Conventional Wisdom: The more things change, the more they stay the same

This week, go against the grain.

Source: Conventional Wisdom

Challenging the conventional wisdom is a tricky business. When we say conventional wisdom, we are pertaining to those long-held beliefs that are not necessarily true in its empirical sense, but believed to be true because they have been passed to one generation after generation. Obviously, the reiteration of the official stories do not make the narratives more true, but at the same time, the lack of truthfulness of the official stories is not mandatory to make such stories be canonized as the truth.

Now we have come to an age where we are allowed to challenge those conventional wisdom without getting into trouble. We are now modern and progressive as they say to think for ourselves independently unlike our ancestors in the middle-ages, who blindly embraced wisdom imposed to them by the contemporary authorities. Quite understandably, because back in those days, when one slightly deviates from official knowledge, wisdom, or practices, one runs the risk to be burned at the stake on the grounds of heresy.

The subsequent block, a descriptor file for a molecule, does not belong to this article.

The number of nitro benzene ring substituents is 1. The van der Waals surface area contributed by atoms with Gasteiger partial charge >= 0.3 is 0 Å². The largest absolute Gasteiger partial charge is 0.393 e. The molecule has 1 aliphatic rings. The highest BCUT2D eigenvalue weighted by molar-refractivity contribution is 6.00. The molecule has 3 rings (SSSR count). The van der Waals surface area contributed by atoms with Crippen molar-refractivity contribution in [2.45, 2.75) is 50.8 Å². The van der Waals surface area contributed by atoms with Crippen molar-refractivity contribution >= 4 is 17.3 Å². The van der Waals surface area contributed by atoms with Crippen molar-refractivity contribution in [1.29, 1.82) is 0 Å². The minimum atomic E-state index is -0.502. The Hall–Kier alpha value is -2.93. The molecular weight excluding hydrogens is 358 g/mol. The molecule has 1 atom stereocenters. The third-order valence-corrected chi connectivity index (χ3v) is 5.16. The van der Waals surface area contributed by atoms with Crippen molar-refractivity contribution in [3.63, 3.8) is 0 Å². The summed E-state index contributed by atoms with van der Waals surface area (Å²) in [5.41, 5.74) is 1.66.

This might explains why Copernicus was coy about his findings at that time that the earth is not the centre of the universe while implicating that the sun is at its centre. His discovery could get him into trouble. Like for instance, Bruno Giordano who was burned in the stakes because he publicly subscribed to the ideas of Copernicus.

Then, there is Charles Darwin who removed the homo sapience sapience from the centre of all living creatures. On the contrary to what the conventions might say, Darwin postulates that human beings are not transcendent to their environment but rather, integral part of the whole scheme of life. Like other living creatures, human beings are also gradually but continuously changing. While we are at evolution, it is also quite interesting to stress that not only nature evolves, but the way we see things and the way we think of them are also evolving.